Olaiya, called on government at all levels to invest massively in nutrition in order to tackle malnutrition. “Government expenditure on nutrition is inadequate. At the national and subnational levels, budgetary release is inadequate and does not match the budgetary allocation. We must ensure more money for nutrition and more nutrition for money. While malnutrition in all forms imposes high costs directly and indirectly on the country, it overstretches the already bad economy coupled with the economic consequences at the individual, household, and community levels. Hence the urgent need for the Nigerian government to consider massive investments in nutrition as it prepares its next budget in the coming year to allow the children to breathe.”
Sharing a similar view, Mr Idris Ilemobola, another health practitioner hinted that for government to address the issue of malnutrition, poverty must first be tackled. The man who lamented that Nigerians are suffering in the midst of endowed natural resources appealed to the government to do the needful to end increase malnutrition across the country.
He said: “Nigerians, as a minimum, deserve a life free from hunger in a country blessed with arable land and natural resources. Unfortunately, both poverty and hunger continue to saturate our country’s landscape, exacerbated by the pervasive insecurity across the country. Hunger is both a cause and consequence of poverty, as people on low income tend to have worse diets, while people who lack adequate nutrition struggle harder to free themselves from poverty. Our governments, at practically all levels, need to sit up and confront malnutrition with resolute decisiveness if the future of our children is to be secured.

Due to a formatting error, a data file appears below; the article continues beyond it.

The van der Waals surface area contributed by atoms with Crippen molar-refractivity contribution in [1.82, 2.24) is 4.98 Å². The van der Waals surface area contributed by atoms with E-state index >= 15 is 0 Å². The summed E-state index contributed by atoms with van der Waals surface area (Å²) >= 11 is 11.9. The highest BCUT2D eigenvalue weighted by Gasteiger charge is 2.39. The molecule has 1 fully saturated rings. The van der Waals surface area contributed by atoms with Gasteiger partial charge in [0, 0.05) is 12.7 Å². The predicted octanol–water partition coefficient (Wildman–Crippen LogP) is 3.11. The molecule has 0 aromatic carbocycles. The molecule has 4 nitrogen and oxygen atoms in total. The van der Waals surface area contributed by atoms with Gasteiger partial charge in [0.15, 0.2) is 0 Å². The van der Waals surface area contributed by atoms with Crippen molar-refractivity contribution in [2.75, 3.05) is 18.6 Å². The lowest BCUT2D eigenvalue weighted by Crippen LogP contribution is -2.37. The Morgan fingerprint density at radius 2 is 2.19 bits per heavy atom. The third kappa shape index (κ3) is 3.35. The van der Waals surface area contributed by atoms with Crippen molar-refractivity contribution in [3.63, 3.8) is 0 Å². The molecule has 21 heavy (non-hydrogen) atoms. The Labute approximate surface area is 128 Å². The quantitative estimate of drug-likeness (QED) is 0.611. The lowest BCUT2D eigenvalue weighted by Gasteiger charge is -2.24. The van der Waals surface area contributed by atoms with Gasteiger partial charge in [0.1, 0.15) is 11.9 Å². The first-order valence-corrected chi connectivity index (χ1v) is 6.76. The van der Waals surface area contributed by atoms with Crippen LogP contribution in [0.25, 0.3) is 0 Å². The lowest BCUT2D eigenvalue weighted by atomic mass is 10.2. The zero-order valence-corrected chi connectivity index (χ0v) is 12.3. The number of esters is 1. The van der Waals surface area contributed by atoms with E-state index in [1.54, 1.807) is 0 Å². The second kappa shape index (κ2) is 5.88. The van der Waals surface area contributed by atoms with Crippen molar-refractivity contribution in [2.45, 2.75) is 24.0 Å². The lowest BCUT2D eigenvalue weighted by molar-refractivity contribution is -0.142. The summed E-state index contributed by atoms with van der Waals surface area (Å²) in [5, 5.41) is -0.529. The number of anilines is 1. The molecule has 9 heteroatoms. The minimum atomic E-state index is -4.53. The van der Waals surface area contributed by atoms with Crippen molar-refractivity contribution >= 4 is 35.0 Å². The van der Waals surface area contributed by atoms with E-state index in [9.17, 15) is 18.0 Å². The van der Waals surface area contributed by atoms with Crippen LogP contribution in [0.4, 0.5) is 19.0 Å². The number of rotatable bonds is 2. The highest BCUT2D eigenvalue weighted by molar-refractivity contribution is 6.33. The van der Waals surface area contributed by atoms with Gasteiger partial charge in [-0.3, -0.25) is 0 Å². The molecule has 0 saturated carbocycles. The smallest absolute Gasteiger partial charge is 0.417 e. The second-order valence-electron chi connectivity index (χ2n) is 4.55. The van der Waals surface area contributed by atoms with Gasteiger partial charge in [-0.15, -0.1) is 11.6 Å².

“Even though malnutrition is the third underlying cause of a child mortality in the world, it is yet to receive the nature of high-profile campaigning and investment necessary to address it effectively, in comparison with other causes of child mortality such as malaria and HIV/AIDS. Consequently, while child mortality rate caused by malaria has shrunk by a third since 2000, child malnutrition has remained a huge challenge over the same period.
“To curb malnutrition, government must vote more money for nutrition and engage the civil society organizations to embark on massive sensitization of the masses against malnutrition. Parents as well must be educated on the need to give birth to the number of children they can adequately cater for. Nursing mothers should be sensitized on the important of balance diet to combat malnutrition. It is so sad that the country is loosing innocent children to malnutrition on a daily basis. A visit to children ward in any hospital will explain this better.
“It break my heart anytime I come across such cases. The sick child look pale and weak due to lack of good diet to build strong immunity against diseases, some of them don’t survived it. As a country that pride itself the giant of Africa, we ought to have overcome this challenge because some Africa countries that are not as blessed as ours can boost of good medical facilities. I wish the government can prioritise this important aspect to reduce the number of people lost to malnutrition. Vaccinating the children without good diet will be counter productive. All these cannot be achieved without stable income. To get stable income, the economy must improve. It is only when we have improved economy that people can feed well. In other words, malnutrition cannot be tackled if the poverty level is high,” he said.